Juva | Nov 18, 2020 |
For the most part this was really well done. I especially loved the chapter for Michelle Obama. Other chapters though, the overall impact seemed really young. Not quite juvenile but not really mature either. I can't wait to see how she does as she continues her journey. ( )
  Chris.Bulin | Oct 1, 2020 |
Sigh. I don't know what to say. This collection of essays is very good. Jerkins goes into the highs and lows of being a black woman in America. She goes into what it means to be a black woman while on travel (Russia and Japan). She goes into being a black woman trying to be successful, but still treated like she's from another world since many black men out there don't know what to do with a black woman who is out there being a success and doesn't have time for their foolishness.

Jerkins goes into the cycles of black women in America. When you are just a kid and realize that your hair is going to take a lot of your time/sanity to deal with since you get treated a certain way if your nice is "ethnic." How she felt being one of the smartest girls in her school and how that caused backlash among other black girls.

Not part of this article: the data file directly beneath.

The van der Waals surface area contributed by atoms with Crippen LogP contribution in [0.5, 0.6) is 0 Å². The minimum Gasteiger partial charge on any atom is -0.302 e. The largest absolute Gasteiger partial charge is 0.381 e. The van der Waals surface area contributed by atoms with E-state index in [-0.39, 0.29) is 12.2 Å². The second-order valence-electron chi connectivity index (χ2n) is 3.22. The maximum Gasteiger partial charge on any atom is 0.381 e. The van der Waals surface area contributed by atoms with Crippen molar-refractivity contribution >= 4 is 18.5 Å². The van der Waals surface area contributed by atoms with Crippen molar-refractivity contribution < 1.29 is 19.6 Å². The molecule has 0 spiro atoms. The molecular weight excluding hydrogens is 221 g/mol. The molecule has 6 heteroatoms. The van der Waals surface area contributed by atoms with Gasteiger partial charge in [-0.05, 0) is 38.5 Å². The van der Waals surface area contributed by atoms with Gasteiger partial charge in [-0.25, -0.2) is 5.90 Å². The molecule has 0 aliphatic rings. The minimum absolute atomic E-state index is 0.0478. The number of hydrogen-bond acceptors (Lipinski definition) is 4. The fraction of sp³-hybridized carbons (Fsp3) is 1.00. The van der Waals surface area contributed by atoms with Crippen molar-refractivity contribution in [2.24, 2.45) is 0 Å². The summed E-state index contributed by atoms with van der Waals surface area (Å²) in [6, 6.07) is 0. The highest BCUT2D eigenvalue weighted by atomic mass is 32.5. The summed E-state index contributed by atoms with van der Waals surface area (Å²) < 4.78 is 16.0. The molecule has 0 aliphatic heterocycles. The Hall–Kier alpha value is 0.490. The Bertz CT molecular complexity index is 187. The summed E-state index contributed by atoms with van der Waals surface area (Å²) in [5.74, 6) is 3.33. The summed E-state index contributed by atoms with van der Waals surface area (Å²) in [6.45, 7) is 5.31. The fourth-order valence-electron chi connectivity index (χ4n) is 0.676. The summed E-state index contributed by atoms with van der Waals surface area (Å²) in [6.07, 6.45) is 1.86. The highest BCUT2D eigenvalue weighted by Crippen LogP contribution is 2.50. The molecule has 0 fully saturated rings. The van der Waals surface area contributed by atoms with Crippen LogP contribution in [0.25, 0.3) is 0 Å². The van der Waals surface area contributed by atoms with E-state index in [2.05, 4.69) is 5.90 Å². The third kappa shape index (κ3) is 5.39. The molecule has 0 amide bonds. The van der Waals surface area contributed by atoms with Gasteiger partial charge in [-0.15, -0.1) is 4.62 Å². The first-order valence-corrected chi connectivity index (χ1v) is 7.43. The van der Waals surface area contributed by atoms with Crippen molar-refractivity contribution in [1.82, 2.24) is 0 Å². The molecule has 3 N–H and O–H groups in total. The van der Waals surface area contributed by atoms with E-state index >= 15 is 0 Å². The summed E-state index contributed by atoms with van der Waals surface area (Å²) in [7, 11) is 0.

From there she goes into going to Princeton college and finding herself un-dateable. I had the opposite problem when I went to the University of Pittsburgh. I just used to lie and tell people I was in a relationship to be left alone. I was focused on finishing undergraduate and that was it. When I did get into graduate school was when I went and found a dude who wasn't worth anything. I am still mad that I loaned this boy (seriously he was such a child) money and he had the nerve to act like I was not being a "good" black woman since I refused to cook for him after coming home from an internship and classes. A few years ago he sent me a Facebook friend request. I was never so happy to block someone in my life.